In tonight's online meeting with Diane Ravitch and Congresswoman Judy Chu (D-CA), I volunteered to spearhead a project for Teachers' Letters To Obama.
The project would basically be this: People who want to participate would create very short webcam videos of themselves talking directly to the President. In other words, basically performing their letters to the President.
All they would need to do is post these videos online somewhere (it's a very basic Web 2.0 skill, after all :),
At a time when districts throughout the state have cut summer school, a class to boost algebra readiness in Silicon Valley has more than doubled enrollment.
Stepping Up to Algebra is conducting a mathematics boot camp for about 1,000 seventh and eighth graders in nine school districts. A vigorous fund-raising campaign by the Silicon Valley Education Foundation enabled the program to expand.
The four-week course targets students who need extra help to enable them to be ready to take Algebra I. Mastering that course sets students on track to taking advanced mathematics and science in high school.
Foundation leaders say that the greatest single predictor of college success is whether a student has become proficient in Algebra II, a high school course.
The foundation had hoped to offer the four-week algebra-readiness class to 750 students, but fund-raising was so
LOCH ARBOUR — Trying to force the state to revise its funding formula before the start of the new school year, Loch Arbour has asked to become part of a regional school district.
To no avail, the tiny oceanfront community — which has the highest per-student cost in New Jersey — has gone to court and petitioned the state for financial relief from a second year of education costs that have doubled and tripled property tax bills.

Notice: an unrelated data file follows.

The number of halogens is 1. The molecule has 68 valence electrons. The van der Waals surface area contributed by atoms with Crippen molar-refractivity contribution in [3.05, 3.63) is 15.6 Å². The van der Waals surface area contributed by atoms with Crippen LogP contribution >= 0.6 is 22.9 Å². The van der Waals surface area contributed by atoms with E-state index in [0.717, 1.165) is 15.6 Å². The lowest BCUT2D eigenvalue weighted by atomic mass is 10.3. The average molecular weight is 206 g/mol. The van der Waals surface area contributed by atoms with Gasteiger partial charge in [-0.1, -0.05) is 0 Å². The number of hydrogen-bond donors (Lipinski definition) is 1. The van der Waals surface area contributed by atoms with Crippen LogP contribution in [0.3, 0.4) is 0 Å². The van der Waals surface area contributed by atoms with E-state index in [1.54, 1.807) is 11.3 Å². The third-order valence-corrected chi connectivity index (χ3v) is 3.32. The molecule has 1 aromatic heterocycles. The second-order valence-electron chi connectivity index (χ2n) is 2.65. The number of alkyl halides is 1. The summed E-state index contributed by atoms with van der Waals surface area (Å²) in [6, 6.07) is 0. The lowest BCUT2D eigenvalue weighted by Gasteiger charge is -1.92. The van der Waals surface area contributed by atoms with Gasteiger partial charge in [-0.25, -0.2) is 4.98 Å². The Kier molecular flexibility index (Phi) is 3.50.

Local officials e-mail letters weekly to Monmouth County Schools Superintendent Carole Morris asking for an update on their request to break up the district. And weekly they’re given the standard answer: The state is gathering information. Please be patient.
"In the meantime, we’re dying a slow death. We’re bleeding money and no one seems to care," said Loch Arbour trustees president Betty McBain. "When you say one of your towns is paying $80,000 per student, that doesn’t make anyone sit up and take notice?"
Loch Arbour’s troubles started three years ago when the state Legislature under then-Gov. Jon Corzine abolished a school funding agreement between Loch Arbour, which has no schools, and
BURLINGTON, Vt. — The fields and long red barns at the University of Vermont will soon house fewer cows as low milk prices, high costs and budget cuts have forced the university to sell its herd. Other institutions, including Rutgers University, are doing the same, have found other ways to cut costs, as high feed, fuel and labor prices... Full story »
At ISTE 2010 I had the opportunity to meet with Ellen Siminoff, President and CEO of Shmoop. Shmoop, as I've mentioned before, is a provider of free and fee-based learning guides for Literature, Civics, US History, Music, Biographies, and recently added Economics learning guides.
Prior to my meeting with Siminoff I was already a fan of Shmoop as evident by the fact that I link to it from my classroom blog. After my meeting with Siminoff I was convinced that Shmoop has some good ideas about designing learning guides for students. Shmoop's primary goals, according to Siminoff is to make learning as digestible and as mobile as possible. To that end Shmoop designs all of their learning guides to be consumed in chunks rather than in one sitting. Shmoop has also made their learning guides